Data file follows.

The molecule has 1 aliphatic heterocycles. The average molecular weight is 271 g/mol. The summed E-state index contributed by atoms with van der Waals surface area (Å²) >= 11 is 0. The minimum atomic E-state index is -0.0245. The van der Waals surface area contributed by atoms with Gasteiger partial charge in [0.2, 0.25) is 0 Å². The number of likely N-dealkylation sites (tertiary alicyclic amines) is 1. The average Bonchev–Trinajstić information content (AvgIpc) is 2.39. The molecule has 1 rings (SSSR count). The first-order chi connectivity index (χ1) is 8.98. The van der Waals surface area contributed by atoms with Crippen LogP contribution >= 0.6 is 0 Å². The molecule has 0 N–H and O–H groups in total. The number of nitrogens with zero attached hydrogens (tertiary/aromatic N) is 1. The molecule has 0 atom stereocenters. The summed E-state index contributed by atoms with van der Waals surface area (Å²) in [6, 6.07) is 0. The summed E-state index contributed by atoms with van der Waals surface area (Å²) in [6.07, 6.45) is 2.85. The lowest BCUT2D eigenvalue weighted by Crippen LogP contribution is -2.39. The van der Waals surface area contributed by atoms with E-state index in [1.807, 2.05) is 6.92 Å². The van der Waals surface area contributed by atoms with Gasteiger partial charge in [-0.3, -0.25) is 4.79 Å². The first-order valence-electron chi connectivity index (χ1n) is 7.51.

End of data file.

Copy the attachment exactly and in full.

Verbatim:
The molecule has 1 aliphatic heterocycles. The average molecular weight is 271 g/mol. The summed E-state index contributed by atoms with van der Waals surface area (Å²) >= 11 is 0. The minimum atomic E-state index is -0.0245. The van der Waals surface area contributed by atoms with Gasteiger partial charge in [0.2, 0.25) is 0 Å². The number of likely N-dealkylation sites (tertiary alicyclic amines) is 1. The average Bonchev–Trinajstić information content (AvgIpc) is 2.39. The molecule has 1 rings (SSSR count). The first-order chi connectivity index (χ1) is 8.98. The van der Waals surface area contributed by atoms with Crippen LogP contribution >= 0.6 is 0 Å². The molecule has 0 N–H and O–H groups in total. The number of nitrogens with zero attached hydrogens (tertiary/aromatic N) is 1. The molecule has 0 atom stereocenters. The summed E-state index contributed by atoms with van der Waals surface area (Å²) in [6, 6.07) is 0. The summed E-state index contributed by atoms with van der Waals surface area (Å²) in [6.07, 6.45) is 2.85. The lowest BCUT2D eigenvalue weighted by Crippen LogP contribution is -2.39. The van der Waals surface area contributed by atoms with E-state index in [1.807, 2.05) is 6.92 Å². The van der Waals surface area contributed by atoms with Gasteiger partial charge in [-0.3, -0.25) is 4.79 Å². The first-order valence-electron chi connectivity index (χ1n) is 7.51.